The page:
Thinks 387

WSJ on the James Webb Space Telescope: “The Webb’s ultrasensitive infrared sensors are designed to capture light emitted more than 13.6 billion years ago by primordial stars, gargantuan furnaces that were hundreds of times larger than any stars shining today. It could reveal the earliest star clusters and supernovas, where almost all the elements were forged. “We want to see the first objects that formed as the universe cooled down after the Big Bang,” Dr. Mather said. “We don’t know exactly when the universe made the first stars and galaxies, or how for that matter. One way or another, the first stars must have influenced our own history, beginning with stirring up everything and producing the other chemical elements besides hydrogen and helium.””

NYTimes: “Stoicism is many things — it was devised and refined over centuries — but the basic principles can be summed up quickly. Excellence of character, or virtue, is the only true good, and we should spend our lives pursuing it. Virtue is its own reward, but as a free bonus it will also make us happy. We should cultivate feelings of kinship toward all humans. We should not whine or gossip. We should mentally rehearse all the undesirable events that might befall us (including death) so that we’ll be prepared if and when they do happen. But we should not do this in an obsessive way; more of an imaginary-exposure-therapy way. We should make a distinction between what we can and cannot control, and quit worrying about things in the second category.”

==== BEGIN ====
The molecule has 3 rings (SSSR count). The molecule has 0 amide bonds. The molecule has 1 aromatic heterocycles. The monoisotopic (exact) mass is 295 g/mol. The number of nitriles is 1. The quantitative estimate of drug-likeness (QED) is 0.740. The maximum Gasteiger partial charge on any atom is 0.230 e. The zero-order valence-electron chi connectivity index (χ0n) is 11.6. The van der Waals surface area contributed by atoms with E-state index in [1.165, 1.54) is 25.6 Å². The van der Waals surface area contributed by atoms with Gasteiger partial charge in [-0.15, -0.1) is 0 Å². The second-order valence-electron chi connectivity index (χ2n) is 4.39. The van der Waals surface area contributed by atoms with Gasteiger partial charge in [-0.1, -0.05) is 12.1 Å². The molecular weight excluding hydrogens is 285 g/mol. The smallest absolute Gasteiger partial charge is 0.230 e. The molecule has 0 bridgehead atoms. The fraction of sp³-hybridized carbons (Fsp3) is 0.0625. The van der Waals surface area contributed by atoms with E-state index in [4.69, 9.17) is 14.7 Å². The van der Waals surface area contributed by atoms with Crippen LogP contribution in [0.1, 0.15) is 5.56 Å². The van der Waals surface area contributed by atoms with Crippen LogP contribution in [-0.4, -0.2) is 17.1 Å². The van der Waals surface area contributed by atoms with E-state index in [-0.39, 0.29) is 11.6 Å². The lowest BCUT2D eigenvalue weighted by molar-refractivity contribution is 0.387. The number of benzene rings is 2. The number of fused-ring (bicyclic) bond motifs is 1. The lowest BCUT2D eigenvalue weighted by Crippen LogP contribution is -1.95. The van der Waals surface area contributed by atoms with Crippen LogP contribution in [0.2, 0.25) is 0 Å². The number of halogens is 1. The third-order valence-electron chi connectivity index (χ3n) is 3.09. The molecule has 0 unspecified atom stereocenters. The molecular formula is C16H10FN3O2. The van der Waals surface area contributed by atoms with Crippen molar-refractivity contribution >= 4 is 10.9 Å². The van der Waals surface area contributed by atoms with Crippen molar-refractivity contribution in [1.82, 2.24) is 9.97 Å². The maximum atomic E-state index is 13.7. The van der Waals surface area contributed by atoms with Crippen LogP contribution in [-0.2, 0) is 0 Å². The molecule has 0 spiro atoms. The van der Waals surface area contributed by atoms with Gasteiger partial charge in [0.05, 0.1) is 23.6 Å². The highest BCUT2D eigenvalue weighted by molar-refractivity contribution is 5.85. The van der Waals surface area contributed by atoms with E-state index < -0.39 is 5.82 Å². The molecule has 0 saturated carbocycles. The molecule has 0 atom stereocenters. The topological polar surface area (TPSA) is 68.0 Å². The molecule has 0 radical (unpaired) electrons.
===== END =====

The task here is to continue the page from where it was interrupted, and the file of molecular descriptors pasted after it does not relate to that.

James Buchanan in 1975: “Burgeoning budgets are an outgrowth of the American liberal tradition which assigns to government the instrumental role in creating the “good society.” The arrogance of the administrative and, particularly, the judicial elite in changing basic law by fiat arises from the same source. If the “good society” can first be defined, and, second, produced by governmental action, then men finding themselves in positions of discretionary power, whether in legislative, executive, or judicial roles, are placed under some moral obligation to move society toward the defined ideal…If our Leviathan is to be controlled, politicians and judges must come to have respect for limits. Their continued efforts to use assigned authority to impose naively formulated constructs of social order must produce a decline in their own standing. If leaders have no sense of limits, what must be expected of those who are limited by their ukases? If judges lose respect for law, why must citizens respect judges? If personal rights are subjected to arbitrary confiscation at the hands of the state, why must individuals refrain from questioning the legitimacy of government?” [via Atanu Dey]

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Rajesh Jain

An Entrepreneur based in Mumbai, India.